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Minor tail Protein on EA genomes

| posted 01 Aug, 2019 17:42
I'm in the process of annotating YuuY and I noticed that one of the genes is called minor tail protein (Pham 11397, coordinates 12806-15232 in Yuuy)in almost every EA cluster genome even though it is larger than the tape measure protein (Pham 11400, coordinates 9625-12036) and much larger than the major tail protein (Pham 11479, coordinates 8110-8604).

HHPRED shows 99% probability (36.7% coverage) that it matches to prophage endopeptidase tail but given the size of the gene I wanted to confirm that this is the right call.

Thank you,

| posted 01 Aug, 2019 18:00
On a related note, gp22 (pham 17964) is also listed as a minor tail protein in most EA genomes but the HHPRED data matches Chitinase A (100% probability. I guess I'm having a hard time understanding how something that cleaves Chitin is related to a minor tail protein.

| posted 05 Aug, 2019 22:30
I always think that an HHPRED of 100% probability is an indication that it is very confident that the protein you are searching with belongs to the same family of proteins it is matching. Chitin is a polymer of β-(1→4)-linkages of N-acetylglucosamine (NAG) while peptidoglycan is alternating residues of β-(1,4) linked N-acetylglucosamine and N-acetylmuramic acid.

I always try to remind my students that functional annotation down to one specific substrate is very risky. In my mind it is easy to change just one or two amino acids at exactly the right place to radically change the binding properties of an enzyme to any one specific substrate. And one should be even more careful when there are known to be many different but related substrates [like polysaccharides].

So annotation of this type needs a "sanity check". Does it make sense that a phage would have an enzyme that cleaves chitin? No, not really, so I would not annotate this as a chitinase. One the other hand, it does make sense that some ancient protein that does something with N-acetylglucosamine could easily evolve into a chitinase along one branch and evolve into some other protein that somehow interacts with peptidoglycan in another branch. I would come away pretty confident that this phage protein either binds to NAG or cleaves β-(1→4)-linkages of NAG.

Since there is no approved term for "protein either binds to NAG or cleaves β-(1→4)-linkages of NAG" I would stick with "minor tail protein" but I would also be pretty confident of that annotation given the structural similarity of chitin and peptidoglycan.
| posted 06 Aug, 2019 19:29
Hi Chris,

Thank you for your thorough response, that was really helpful! I'm still familiarizing myself with phage biology, it's not unusual for the genes that encode for minor tail proteins to be larger than the major tail genes?
| posted 07 Aug, 2019 19:10
I believe the "major" and "minor" terms relate back to very early papers where they purified phage proteins and ran them out on protein gels. So a "major" proteins would be the very intense band on the gel and would presumably be high copy number. There would also be weak or even very faint banks on the gel and these would be the "minor" proteins. The terms then had less to do with size but rather abundance.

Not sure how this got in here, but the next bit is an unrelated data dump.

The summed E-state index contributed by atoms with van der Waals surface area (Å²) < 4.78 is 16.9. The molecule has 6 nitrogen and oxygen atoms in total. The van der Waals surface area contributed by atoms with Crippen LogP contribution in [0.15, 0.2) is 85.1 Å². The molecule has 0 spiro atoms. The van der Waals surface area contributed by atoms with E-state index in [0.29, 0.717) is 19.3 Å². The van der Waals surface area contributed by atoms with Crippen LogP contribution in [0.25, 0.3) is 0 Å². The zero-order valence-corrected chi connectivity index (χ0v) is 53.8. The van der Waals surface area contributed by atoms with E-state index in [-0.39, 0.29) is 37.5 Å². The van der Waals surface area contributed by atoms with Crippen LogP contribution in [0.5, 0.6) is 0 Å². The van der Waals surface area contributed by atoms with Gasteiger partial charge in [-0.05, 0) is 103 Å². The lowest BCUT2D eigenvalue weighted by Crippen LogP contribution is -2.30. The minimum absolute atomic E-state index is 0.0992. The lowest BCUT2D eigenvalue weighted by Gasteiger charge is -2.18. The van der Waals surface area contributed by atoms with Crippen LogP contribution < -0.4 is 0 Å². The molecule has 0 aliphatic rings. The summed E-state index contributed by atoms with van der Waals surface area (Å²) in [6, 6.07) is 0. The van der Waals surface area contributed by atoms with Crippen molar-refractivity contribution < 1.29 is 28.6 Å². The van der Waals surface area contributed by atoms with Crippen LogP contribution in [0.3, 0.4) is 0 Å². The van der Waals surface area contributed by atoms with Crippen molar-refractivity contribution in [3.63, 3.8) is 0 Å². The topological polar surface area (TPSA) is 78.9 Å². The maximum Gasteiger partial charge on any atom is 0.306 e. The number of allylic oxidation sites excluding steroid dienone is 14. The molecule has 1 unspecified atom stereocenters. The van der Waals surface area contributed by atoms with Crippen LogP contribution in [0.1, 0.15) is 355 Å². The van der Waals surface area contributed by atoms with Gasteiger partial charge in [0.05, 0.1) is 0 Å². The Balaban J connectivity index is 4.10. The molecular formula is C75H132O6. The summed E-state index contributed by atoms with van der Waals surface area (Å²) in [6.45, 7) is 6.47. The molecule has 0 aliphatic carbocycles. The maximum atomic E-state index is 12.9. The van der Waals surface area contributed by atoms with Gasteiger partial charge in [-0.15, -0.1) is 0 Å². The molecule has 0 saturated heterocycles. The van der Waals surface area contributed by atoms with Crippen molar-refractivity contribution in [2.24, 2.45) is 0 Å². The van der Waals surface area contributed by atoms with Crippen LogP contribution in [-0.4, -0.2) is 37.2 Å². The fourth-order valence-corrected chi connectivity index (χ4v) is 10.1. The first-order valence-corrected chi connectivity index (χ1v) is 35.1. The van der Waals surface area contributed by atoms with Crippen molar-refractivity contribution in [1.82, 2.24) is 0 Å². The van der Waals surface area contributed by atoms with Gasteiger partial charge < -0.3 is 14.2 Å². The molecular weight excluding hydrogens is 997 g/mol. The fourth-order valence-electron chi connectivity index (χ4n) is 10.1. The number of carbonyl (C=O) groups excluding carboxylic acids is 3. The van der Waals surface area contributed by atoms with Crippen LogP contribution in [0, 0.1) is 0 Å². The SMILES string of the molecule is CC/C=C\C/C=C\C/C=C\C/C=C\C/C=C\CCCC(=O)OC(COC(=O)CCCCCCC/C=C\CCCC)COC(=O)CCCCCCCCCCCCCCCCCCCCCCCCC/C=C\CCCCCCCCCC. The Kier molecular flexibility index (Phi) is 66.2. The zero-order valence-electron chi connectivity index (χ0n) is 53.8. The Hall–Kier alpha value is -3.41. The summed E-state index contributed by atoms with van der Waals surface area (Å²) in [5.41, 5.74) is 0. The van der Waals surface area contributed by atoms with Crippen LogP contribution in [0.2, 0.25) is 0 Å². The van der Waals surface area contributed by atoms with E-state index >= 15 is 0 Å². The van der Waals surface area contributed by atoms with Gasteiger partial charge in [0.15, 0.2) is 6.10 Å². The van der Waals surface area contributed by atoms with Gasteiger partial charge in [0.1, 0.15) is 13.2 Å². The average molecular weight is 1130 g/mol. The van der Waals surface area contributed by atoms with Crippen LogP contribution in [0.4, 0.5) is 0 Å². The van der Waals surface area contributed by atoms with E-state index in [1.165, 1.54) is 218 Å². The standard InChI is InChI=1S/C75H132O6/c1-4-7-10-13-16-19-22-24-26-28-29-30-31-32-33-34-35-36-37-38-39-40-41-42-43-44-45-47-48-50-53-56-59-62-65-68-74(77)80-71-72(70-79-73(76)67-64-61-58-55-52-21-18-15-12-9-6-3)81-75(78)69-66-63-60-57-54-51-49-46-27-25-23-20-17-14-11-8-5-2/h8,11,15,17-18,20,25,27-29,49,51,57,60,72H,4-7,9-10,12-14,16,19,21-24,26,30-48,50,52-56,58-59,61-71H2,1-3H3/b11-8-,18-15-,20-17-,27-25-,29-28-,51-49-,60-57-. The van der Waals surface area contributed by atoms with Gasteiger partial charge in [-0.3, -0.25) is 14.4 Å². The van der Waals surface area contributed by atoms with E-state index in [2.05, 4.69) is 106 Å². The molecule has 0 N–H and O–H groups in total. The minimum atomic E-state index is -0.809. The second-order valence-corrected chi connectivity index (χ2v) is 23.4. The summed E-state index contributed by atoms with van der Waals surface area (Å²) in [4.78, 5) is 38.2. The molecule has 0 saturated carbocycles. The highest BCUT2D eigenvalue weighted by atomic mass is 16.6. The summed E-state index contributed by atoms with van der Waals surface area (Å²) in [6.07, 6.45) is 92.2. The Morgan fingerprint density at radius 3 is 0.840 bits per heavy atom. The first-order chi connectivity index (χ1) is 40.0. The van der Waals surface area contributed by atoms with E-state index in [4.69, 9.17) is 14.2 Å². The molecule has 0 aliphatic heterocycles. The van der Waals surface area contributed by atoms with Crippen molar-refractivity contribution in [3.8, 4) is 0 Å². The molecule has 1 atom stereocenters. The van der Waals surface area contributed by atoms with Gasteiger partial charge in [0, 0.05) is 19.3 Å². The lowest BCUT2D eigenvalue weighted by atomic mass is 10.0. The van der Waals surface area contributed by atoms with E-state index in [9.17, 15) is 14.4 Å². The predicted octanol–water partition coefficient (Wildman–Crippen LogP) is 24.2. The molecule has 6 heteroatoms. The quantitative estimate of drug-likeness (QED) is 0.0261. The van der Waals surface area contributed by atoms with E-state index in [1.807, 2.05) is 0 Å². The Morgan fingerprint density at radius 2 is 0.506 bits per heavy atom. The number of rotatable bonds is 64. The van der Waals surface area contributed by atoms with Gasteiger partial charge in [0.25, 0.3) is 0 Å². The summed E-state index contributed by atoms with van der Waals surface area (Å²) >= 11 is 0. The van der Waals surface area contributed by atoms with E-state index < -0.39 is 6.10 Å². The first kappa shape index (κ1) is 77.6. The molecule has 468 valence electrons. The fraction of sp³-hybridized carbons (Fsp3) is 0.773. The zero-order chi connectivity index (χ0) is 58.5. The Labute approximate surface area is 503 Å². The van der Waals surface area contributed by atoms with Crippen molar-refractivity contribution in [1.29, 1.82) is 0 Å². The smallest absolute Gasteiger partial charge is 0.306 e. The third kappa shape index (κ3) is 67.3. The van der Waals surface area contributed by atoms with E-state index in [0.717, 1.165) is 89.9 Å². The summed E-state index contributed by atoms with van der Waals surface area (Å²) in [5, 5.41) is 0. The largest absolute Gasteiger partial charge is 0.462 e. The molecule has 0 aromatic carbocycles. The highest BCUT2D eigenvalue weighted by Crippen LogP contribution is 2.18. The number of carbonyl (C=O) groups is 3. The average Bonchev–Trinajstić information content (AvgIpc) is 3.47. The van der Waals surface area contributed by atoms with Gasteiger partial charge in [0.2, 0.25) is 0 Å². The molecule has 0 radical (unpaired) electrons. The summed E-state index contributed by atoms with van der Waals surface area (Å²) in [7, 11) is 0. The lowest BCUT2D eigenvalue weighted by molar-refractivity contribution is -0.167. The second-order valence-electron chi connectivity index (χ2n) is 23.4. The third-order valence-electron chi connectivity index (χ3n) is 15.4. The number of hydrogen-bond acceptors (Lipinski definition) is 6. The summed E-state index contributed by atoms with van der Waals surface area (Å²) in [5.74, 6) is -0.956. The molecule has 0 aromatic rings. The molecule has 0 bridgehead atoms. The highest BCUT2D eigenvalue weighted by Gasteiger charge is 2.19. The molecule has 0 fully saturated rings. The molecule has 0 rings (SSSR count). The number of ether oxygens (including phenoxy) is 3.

| posted 28 May, 2020 22:13
Members of the SMART 2020 team recently had a discussion about functional annotation of minor tail proteins in subcluster EA1 Microbacterium phages. Of particular interest is the functional assignment of the gene that is directly upstream of the endolysin gene (called lysin A in some older annotations, but should be called endolysin if only one lysin is annotated in a genome - see official functional assignment list for this update). This gene (Pham 17919 in Phamerator Actino_Draft 358; e.g., gp23 in TeddyBear and Pherferi or gp24 in Martin) should be called as a minor tail protein, along with the all the other proteins encoded by genes located between the tape measure and endolysin genes. BLAST data support the "minor tail" call. HHpred data, however, show a strong hit with several hydrolases, including glycoside hydrolases. "Glycoside hydrolase" is an official function on the list. (Please note that the reference example on the official function list for a phage with an annotated glycoside hydrolase will soon be updated by Debbie). But why is that particular function not called for that gene in the final annotation that should be submitted for a subcluster EA1 phage?

Note that at least four "large" minor tail proteins are essential to construct a flexible phage tail. Based on BLAST and HHPred, some of the genes may be assigned as "hypothetical proteins"; yet, these genes can be assigned as minor tail proteins based on synteny even when a BLAST or HHpred hit may not be indicated. Difficulty with crystallization of some of the smaller proteins in this group is known to account for the lack of functional calls as minor tail components in HHpred.

Many minor tail proteins are known to include enzymatic functions, and the presence of glycoside hydrolase activity is certainly consistent with an enzymatic activity that would assist in breaking down glycosidic bonds in complex sugars within bacterial cell walls. BUT, in the end, the minor tail function usurps the glycoside hydrolase function. So for now, call that gene (just upstream of the endolysin gene) a minor tail protein. At some point, a revision may come to the official function list that includes more functional specificity (e.g., minor tail protein/glycoside hydrolase domain).
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